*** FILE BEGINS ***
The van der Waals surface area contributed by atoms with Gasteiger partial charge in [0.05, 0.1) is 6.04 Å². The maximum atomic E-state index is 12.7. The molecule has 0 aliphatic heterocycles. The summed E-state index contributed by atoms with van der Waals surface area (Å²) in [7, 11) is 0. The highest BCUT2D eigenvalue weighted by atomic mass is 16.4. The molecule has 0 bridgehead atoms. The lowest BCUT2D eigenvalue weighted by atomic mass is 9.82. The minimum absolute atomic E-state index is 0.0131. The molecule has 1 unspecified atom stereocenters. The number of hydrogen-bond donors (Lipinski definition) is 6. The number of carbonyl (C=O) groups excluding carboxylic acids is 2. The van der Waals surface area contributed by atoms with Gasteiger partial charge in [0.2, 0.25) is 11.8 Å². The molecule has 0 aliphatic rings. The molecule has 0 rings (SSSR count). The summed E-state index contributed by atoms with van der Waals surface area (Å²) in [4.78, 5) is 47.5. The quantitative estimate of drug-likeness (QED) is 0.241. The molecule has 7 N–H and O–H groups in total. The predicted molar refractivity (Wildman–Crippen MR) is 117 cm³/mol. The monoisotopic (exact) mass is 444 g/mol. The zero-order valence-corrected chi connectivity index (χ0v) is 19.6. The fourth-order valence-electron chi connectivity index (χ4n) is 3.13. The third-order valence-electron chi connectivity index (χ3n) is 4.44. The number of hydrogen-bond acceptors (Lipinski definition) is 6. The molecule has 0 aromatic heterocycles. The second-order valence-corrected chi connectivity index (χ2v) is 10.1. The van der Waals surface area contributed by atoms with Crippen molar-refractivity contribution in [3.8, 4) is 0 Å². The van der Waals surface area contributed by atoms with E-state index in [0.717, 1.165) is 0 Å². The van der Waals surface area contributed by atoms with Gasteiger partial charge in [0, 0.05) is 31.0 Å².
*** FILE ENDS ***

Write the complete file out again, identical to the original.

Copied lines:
The van der Waals surface area contributed by atoms with Gasteiger partial charge in [0.05, 0.1) is 6.04 Å². The maximum atomic E-state index is 12.7. The molecule has 0 aliphatic heterocycles. The summed E-state index contributed by atoms with van der Waals surface area (Å²) in [7, 11) is 0. The highest BCUT2D eigenvalue weighted by atomic mass is 16.4. The molecule has 0 bridgehead atoms. The lowest BCUT2D eigenvalue weighted by atomic mass is 9.82. The minimum absolute atomic E-state index is 0.0131. The molecule has 1 unspecified atom stereocenters. The number of hydrogen-bond donors (Lipinski definition) is 6. The number of carbonyl (C=O) groups excluding carboxylic acids is 2. The van der Waals surface area contributed by atoms with Gasteiger partial charge in [0.2, 0.25) is 11.8 Å². The molecule has 0 aliphatic rings. The molecule has 0 rings (SSSR count). The summed E-state index contributed by atoms with van der Waals surface area (Å²) in [4.78, 5) is 47.5. The quantitative estimate of drug-likeness (QED) is 0.241. The molecule has 7 N–H and O–H groups in total. The predicted molar refractivity (Wildman–Crippen MR) is 117 cm³/mol. The monoisotopic (exact) mass is 444 g/mol. The zero-order valence-corrected chi connectivity index (χ0v) is 19.6. The fourth-order valence-electron chi connectivity index (χ4n) is 3.13. The third-order valence-electron chi connectivity index (χ3n) is 4.44. The number of hydrogen-bond acceptors (Lipinski definition) is 6. The molecule has 0 aromatic heterocycles. The second-order valence-corrected chi connectivity index (χ2v) is 10.1. The van der Waals surface area contributed by atoms with Crippen molar-refractivity contribution in [3.8, 4) is 0 Å². The van der Waals surface area contributed by atoms with E-state index in [0.717, 1.165) is 0 Å². The van der Waals surface area contributed by atoms with Gasteiger partial charge in [0, 0.05) is 31.0 Å².